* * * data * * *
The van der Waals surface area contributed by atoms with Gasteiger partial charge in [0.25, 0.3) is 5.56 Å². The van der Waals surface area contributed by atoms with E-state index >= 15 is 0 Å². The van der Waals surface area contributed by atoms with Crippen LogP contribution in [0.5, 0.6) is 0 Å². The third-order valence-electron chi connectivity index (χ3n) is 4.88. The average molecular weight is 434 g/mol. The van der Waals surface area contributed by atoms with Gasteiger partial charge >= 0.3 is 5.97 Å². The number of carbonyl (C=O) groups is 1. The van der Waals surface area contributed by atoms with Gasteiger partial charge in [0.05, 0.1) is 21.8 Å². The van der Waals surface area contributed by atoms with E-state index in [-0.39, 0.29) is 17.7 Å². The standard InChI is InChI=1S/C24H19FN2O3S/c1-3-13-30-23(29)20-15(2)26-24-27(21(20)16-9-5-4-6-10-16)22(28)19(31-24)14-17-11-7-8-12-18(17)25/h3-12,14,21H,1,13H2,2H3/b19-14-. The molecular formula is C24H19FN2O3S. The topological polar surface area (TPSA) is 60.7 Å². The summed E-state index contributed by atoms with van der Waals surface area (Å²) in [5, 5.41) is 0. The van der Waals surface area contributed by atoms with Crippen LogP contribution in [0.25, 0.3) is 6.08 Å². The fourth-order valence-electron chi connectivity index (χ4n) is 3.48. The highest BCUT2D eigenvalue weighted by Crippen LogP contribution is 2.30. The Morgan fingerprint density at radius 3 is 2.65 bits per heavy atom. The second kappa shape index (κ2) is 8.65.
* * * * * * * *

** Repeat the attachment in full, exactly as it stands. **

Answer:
The van der Waals surface area contributed by atoms with Gasteiger partial charge in [0.25, 0.3) is 5.56 Å². The van der Waals surface area contributed by atoms with E-state index >= 15 is 0 Å². The van der Waals surface area contributed by atoms with Crippen LogP contribution in [0.5, 0.6) is 0 Å². The third-order valence-electron chi connectivity index (χ3n) is 4.88. The average molecular weight is 434 g/mol. The van der Waals surface area contributed by atoms with Gasteiger partial charge >= 0.3 is 5.97 Å². The number of carbonyl (C=O) groups is 1. The van der Waals surface area contributed by atoms with Gasteiger partial charge in [0.05, 0.1) is 21.8 Å². The van der Waals surface area contributed by atoms with E-state index in [-0.39, 0.29) is 17.7 Å². The standard InChI is InChI=1S/C24H19FN2O3S/c1-3-13-30-23(29)20-15(2)26-24-27(21(20)16-9-5-4-6-10-16)22(28)19(31-24)14-17-11-7-8-12-18(17)25/h3-12,14,21H,1,13H2,2H3/b19-14-. The molecular formula is C24H19FN2O3S. The topological polar surface area (TPSA) is 60.7 Å². The summed E-state index contributed by atoms with van der Waals surface area (Å²) in [5, 5.41) is 0. The van der Waals surface area contributed by atoms with Crippen LogP contribution in [0.25, 0.3) is 6.08 Å². The fourth-order valence-electron chi connectivity index (χ4n) is 3.48. The highest BCUT2D eigenvalue weighted by Crippen LogP contribution is 2.30. The Morgan fingerprint density at radius 3 is 2.65 bits per heavy atom. The second kappa shape index (κ2) is 8.65.